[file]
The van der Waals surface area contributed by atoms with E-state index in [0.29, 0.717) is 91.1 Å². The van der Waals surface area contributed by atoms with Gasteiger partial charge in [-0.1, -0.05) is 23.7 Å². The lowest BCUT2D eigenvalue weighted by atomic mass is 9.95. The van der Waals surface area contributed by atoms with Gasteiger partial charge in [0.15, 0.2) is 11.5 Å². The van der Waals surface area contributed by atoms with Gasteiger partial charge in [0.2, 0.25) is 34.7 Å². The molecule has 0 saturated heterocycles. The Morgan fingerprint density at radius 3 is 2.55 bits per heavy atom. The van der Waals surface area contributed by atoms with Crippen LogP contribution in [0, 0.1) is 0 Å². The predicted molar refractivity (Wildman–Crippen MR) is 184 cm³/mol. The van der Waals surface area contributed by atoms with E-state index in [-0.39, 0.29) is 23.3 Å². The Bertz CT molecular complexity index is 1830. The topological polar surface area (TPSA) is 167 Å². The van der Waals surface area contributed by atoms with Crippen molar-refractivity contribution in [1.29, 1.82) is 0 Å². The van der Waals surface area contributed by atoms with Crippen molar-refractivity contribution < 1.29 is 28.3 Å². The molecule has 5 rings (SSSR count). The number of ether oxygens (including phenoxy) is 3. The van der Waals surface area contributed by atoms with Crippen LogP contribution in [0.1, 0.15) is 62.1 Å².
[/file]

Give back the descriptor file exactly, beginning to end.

The van der Waals surface area contributed by atoms with E-state index in [0.29, 0.717) is 91.1 Å². The van der Waals surface area contributed by atoms with Gasteiger partial charge in [-0.1, -0.05) is 23.7 Å². The lowest BCUT2D eigenvalue weighted by atomic mass is 9.95. The van der Waals surface area contributed by atoms with Gasteiger partial charge in [0.15, 0.2) is 11.5 Å². The van der Waals surface area contributed by atoms with Gasteiger partial charge in [0.2, 0.25) is 34.7 Å². The molecule has 0 saturated heterocycles. The Morgan fingerprint density at radius 3 is 2.55 bits per heavy atom. The van der Waals surface area contributed by atoms with Crippen LogP contribution in [0, 0.1) is 0 Å². The predicted molar refractivity (Wildman–Crippen MR) is 184 cm³/mol. The van der Waals surface area contributed by atoms with E-state index in [-0.39, 0.29) is 23.3 Å². The Bertz CT molecular complexity index is 1830. The topological polar surface area (TPSA) is 167 Å². The van der Waals surface area contributed by atoms with Crippen molar-refractivity contribution in [1.29, 1.82) is 0 Å². The van der Waals surface area contributed by atoms with Crippen molar-refractivity contribution < 1.29 is 28.3 Å². The molecule has 5 rings (SSSR count). The number of ether oxygens (including phenoxy) is 3. The van der Waals surface area contributed by atoms with Crippen LogP contribution in [0.1, 0.15) is 62.1 Å².